Dezeen and MINI World Tour: in our first movie from the German capital, DMY Berlin founder Joerg Suermann shows us around his favourite neighbourhood of Kreuzberg and tells us why he believes the relaxed atmosphere and low cost of living that attracts many designers to the city can also trap them there.
"Berlin is a never-finished city. The living cost is not so high here, which means the people have time to think and time to make experiments," says Suermann. "This is quite a comfortable situation for the designers."
"But we have also problems," he continues. "We have not so much industry in Berlin, we have not so many companies that need design. But we have a lot of creative people and so the competition is really hard here."
Suermann moved to the city in 1993, three years after the fall of the Berlin Wall, which had divided the city for nearly 30 years. Ten year's later, in 2003, he founded DMY International Design Festival Berlin.
He says the lifestyle of Berliners has only recently started to change. "I think now, after 20 years [living in Berlin], it's changed a bit. Now the money is also coming to Berlin, we can feel it. The rent is going much more expensive. But it has also a positive side: for the designers they get more contracts here, they have more work."
However, there are still many areas of the city where the cost of living is still low compared to other cities, Suermann says. One such example is Kreuzberg, the central Berlin neighbourhood where he lives and works, which was formerly bordered by the Berlin Wall. "Nobody wanted to live in Kreuzberg, so a lot of foreigners moved here because the rent was really, really cheap," he says.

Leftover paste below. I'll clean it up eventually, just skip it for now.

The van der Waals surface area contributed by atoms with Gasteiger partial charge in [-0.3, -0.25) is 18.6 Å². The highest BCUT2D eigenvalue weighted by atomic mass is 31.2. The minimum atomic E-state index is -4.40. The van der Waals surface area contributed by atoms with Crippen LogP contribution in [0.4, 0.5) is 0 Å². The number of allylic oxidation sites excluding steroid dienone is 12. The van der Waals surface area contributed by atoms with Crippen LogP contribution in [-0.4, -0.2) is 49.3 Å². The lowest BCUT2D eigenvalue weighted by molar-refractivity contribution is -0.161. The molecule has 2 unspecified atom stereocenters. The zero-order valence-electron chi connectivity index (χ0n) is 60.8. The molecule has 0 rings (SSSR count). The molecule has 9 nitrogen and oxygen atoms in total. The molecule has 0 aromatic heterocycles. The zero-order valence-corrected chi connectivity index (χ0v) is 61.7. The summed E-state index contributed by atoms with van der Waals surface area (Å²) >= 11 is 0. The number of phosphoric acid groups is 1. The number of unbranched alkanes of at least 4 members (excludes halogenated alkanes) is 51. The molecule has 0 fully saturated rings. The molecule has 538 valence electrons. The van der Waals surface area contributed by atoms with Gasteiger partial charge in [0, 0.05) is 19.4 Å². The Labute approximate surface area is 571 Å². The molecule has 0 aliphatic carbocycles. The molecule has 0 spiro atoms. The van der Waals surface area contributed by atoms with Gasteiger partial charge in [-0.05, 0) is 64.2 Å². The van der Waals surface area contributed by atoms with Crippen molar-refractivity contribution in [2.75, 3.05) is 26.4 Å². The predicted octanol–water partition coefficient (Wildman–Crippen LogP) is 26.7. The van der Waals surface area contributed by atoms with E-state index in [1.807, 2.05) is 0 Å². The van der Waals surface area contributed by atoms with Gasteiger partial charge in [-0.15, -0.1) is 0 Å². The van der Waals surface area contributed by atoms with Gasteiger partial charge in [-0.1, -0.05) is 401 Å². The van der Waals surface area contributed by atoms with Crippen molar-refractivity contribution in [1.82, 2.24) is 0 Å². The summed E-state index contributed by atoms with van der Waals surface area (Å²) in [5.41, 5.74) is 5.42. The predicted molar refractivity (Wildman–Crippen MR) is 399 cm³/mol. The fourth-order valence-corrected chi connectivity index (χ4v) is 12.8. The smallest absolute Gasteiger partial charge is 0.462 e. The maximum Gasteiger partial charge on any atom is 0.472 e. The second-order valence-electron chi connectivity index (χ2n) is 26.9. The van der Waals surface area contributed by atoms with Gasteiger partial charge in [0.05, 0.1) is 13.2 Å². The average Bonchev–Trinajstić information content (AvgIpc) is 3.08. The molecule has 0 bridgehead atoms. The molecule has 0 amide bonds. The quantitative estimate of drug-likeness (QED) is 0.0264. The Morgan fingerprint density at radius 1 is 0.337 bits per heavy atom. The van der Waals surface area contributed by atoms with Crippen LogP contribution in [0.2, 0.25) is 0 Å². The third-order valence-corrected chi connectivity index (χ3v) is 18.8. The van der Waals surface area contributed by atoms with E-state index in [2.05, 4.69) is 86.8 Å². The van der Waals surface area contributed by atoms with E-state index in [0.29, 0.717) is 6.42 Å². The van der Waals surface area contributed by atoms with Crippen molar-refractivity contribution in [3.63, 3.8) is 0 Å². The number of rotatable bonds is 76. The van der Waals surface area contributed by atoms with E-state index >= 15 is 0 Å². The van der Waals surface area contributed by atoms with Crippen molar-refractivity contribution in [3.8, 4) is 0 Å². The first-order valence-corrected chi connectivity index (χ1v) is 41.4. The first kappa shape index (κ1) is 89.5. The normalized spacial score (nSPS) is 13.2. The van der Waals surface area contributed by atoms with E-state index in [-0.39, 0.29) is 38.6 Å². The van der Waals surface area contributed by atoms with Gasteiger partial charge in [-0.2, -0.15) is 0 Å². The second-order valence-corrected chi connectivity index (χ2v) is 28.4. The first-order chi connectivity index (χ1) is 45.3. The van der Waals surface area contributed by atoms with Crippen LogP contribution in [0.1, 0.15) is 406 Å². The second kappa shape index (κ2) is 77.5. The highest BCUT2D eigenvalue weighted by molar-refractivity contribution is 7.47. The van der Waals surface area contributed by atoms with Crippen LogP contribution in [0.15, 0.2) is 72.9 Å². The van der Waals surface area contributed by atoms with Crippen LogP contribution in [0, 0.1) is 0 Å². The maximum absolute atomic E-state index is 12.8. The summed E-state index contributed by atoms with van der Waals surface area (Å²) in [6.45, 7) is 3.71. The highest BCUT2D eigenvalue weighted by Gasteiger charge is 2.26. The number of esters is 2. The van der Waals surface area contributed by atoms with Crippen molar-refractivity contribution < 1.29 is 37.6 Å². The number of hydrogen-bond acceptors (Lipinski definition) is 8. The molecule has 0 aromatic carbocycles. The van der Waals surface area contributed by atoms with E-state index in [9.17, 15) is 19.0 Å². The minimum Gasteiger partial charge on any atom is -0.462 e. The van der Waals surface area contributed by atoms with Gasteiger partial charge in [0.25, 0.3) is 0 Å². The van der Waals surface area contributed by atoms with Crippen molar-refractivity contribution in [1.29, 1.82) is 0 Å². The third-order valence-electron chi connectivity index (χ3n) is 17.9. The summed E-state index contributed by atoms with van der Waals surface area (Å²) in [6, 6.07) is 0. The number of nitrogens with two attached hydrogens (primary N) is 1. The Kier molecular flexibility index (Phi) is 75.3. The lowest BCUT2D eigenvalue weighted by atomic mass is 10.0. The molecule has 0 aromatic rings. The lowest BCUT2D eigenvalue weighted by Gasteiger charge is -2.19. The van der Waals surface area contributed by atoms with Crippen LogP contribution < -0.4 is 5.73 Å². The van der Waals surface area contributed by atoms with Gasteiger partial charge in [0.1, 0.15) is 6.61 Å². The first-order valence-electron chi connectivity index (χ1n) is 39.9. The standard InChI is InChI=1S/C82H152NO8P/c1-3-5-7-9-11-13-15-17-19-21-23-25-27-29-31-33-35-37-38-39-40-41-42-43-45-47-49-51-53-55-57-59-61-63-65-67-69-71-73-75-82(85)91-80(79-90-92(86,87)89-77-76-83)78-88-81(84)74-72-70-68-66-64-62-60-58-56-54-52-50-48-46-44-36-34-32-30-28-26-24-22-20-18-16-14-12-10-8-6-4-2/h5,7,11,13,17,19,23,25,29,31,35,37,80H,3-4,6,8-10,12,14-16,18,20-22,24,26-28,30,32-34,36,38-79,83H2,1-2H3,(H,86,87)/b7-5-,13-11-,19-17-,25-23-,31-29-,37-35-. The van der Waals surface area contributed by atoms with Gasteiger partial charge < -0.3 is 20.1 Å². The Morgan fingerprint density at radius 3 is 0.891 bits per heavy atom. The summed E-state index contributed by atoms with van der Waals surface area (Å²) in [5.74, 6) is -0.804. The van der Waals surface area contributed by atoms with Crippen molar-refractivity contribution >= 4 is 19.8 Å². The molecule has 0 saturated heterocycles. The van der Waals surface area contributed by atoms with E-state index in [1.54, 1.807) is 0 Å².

"Now a lot of creative people also come into this area [and] the mix is really interesting. It's quite lazy - it's really nice that you can have this easy neighbourhood so near to the centre [of the city]."
"We have a lot of galleries here, studios, clubs, bars, cafes," Suermann continues, pointing out SO36, one of the first German punk clubs to emerge in the 1970s, as well as Burgermeister, a burger restaurant located under a railway bridge in a former public toilet.
"You can start on Friday evening with your party and then continue until Monday morning," he says. "For Berlin it's typical; there are a lot of people going out after breakfast."
But Suermann sounds a note of caution to those young designers expecting an easy ride once they arrive in the city. "A lot of young people come to Berlin and they think, 'okay, I'm now in the hotspot and I [will] get successful here.''' he says. "But after a while they find out it's a really hard fight here."
"If you don't go outside [of Berlin] you will [get] stuck here. You can have a nice life here, but you have a low income and you're stuck. And then it's really complicated to come out of this situation."
"Most of the successful designers have their studios here, they live here, but they're working with companies outside from Berlin. I think that's really important."
We'll be posting more Dezeen and MINI World Tour reports from Berlin over the coming days.
We drove around Berlin in our MINI Cooper S Paceman.
The music featured in the movie is a track called Reso Dream by Simplex. You can listen to the full version on Dezeen Music Project.